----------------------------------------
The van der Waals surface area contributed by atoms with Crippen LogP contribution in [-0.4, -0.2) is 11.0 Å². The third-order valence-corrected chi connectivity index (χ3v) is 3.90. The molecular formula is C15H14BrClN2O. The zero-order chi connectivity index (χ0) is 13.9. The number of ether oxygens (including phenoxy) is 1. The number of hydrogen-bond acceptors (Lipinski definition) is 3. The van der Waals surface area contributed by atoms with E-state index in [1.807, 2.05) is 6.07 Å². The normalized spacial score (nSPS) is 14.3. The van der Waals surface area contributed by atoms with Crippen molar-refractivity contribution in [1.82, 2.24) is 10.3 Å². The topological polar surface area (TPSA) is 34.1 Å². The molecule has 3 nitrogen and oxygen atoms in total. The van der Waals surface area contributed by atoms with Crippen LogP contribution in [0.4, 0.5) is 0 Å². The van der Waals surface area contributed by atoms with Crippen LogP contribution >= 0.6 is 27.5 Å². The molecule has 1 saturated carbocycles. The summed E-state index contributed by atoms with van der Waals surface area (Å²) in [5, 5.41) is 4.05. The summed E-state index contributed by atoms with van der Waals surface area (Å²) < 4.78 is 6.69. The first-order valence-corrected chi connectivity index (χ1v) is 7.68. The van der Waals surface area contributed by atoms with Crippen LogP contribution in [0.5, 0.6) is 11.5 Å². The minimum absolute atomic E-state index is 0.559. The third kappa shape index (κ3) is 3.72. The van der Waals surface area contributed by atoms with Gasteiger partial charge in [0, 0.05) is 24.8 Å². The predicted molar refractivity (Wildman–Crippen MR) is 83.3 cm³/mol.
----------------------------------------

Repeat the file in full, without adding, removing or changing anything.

The van der Waals surface area contributed by atoms with Crippen LogP contribution in [-0.4, -0.2) is 11.0 Å². The third-order valence-corrected chi connectivity index (χ3v) is 3.90. The molecular formula is C15H14BrClN2O. The zero-order chi connectivity index (χ0) is 13.9. The number of ether oxygens (including phenoxy) is 1. The number of hydrogen-bond acceptors (Lipinski definition) is 3. The van der Waals surface area contributed by atoms with E-state index in [1.807, 2.05) is 6.07 Å². The normalized spacial score (nSPS) is 14.3. The van der Waals surface area contributed by atoms with Crippen molar-refractivity contribution in [1.82, 2.24) is 10.3 Å². The topological polar surface area (TPSA) is 34.1 Å². The molecule has 3 nitrogen and oxygen atoms in total. The van der Waals surface area contributed by atoms with Crippen LogP contribution in [0.4, 0.5) is 0 Å². The van der Waals surface area contributed by atoms with Crippen LogP contribution >= 0.6 is 27.5 Å². The molecule has 1 saturated carbocycles. The summed E-state index contributed by atoms with van der Waals surface area (Å²) in [5, 5.41) is 4.05. The summed E-state index contributed by atoms with van der Waals surface area (Å²) < 4.78 is 6.69. The first-order valence-corrected chi connectivity index (χ1v) is 7.68. The van der Waals surface area contributed by atoms with Crippen LogP contribution in [0.5, 0.6) is 11.5 Å². The minimum absolute atomic E-state index is 0.559. The third kappa shape index (κ3) is 3.72. The van der Waals surface area contributed by atoms with Gasteiger partial charge in [0, 0.05) is 24.8 Å². The predicted molar refractivity (Wildman–Crippen MR) is 83.3 cm³/mol.